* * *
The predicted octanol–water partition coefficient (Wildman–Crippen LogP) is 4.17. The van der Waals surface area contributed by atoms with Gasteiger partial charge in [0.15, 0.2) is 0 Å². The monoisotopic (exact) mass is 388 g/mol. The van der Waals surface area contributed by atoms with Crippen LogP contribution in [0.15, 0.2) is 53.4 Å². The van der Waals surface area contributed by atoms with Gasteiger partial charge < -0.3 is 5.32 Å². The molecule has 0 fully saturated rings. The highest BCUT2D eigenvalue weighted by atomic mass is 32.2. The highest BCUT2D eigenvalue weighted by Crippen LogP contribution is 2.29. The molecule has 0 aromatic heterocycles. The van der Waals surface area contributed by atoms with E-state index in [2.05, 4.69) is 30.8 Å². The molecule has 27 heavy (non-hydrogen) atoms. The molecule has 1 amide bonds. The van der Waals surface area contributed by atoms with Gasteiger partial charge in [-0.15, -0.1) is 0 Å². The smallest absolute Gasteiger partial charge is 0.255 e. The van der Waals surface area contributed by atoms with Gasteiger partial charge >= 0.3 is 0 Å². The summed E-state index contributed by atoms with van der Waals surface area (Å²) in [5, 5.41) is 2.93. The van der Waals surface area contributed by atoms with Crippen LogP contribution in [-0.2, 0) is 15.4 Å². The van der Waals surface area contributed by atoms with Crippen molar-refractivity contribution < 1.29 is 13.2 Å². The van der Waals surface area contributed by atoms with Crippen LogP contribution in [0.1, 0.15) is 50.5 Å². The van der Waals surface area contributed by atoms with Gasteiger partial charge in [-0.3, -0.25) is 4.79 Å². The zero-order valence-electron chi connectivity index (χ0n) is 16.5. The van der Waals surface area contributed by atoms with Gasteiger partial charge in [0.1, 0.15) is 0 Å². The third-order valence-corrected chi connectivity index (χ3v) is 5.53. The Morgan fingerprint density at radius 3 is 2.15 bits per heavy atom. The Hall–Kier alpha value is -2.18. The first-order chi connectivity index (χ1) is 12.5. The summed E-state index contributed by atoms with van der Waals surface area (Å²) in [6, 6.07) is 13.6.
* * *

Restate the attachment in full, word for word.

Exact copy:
The predicted octanol–water partition coefficient (Wildman–Crippen LogP) is 4.17. The van der Waals surface area contributed by atoms with Gasteiger partial charge in [0.15, 0.2) is 0 Å². The monoisotopic (exact) mass is 388 g/mol. The van der Waals surface area contributed by atoms with Crippen LogP contribution in [0.15, 0.2) is 53.4 Å². The van der Waals surface area contributed by atoms with Gasteiger partial charge < -0.3 is 5.32 Å². The molecule has 0 fully saturated rings. The highest BCUT2D eigenvalue weighted by atomic mass is 32.2. The highest BCUT2D eigenvalue weighted by Crippen LogP contribution is 2.29. The molecule has 0 aromatic heterocycles. The van der Waals surface area contributed by atoms with E-state index in [2.05, 4.69) is 30.8 Å². The molecule has 27 heavy (non-hydrogen) atoms. The molecule has 1 amide bonds. The van der Waals surface area contributed by atoms with Gasteiger partial charge in [-0.15, -0.1) is 0 Å². The smallest absolute Gasteiger partial charge is 0.255 e. The van der Waals surface area contributed by atoms with Gasteiger partial charge >= 0.3 is 0 Å². The summed E-state index contributed by atoms with van der Waals surface area (Å²) in [5, 5.41) is 2.93. The van der Waals surface area contributed by atoms with Crippen LogP contribution in [-0.2, 0) is 15.4 Å². The van der Waals surface area contributed by atoms with Crippen molar-refractivity contribution < 1.29 is 13.2 Å². The van der Waals surface area contributed by atoms with Crippen LogP contribution in [0.1, 0.15) is 50.5 Å². The van der Waals surface area contributed by atoms with Gasteiger partial charge in [-0.3, -0.25) is 4.79 Å². The zero-order valence-electron chi connectivity index (χ0n) is 16.5. The van der Waals surface area contributed by atoms with Gasteiger partial charge in [0.1, 0.15) is 0 Å². The third-order valence-corrected chi connectivity index (χ3v) is 5.53. The Morgan fingerprint density at radius 3 is 2.15 bits per heavy atom. The Hall–Kier alpha value is -2.18. The first-order chi connectivity index (χ1) is 12.5. The summed E-state index contributed by atoms with van der Waals surface area (Å²) in [6, 6.07) is 13.6.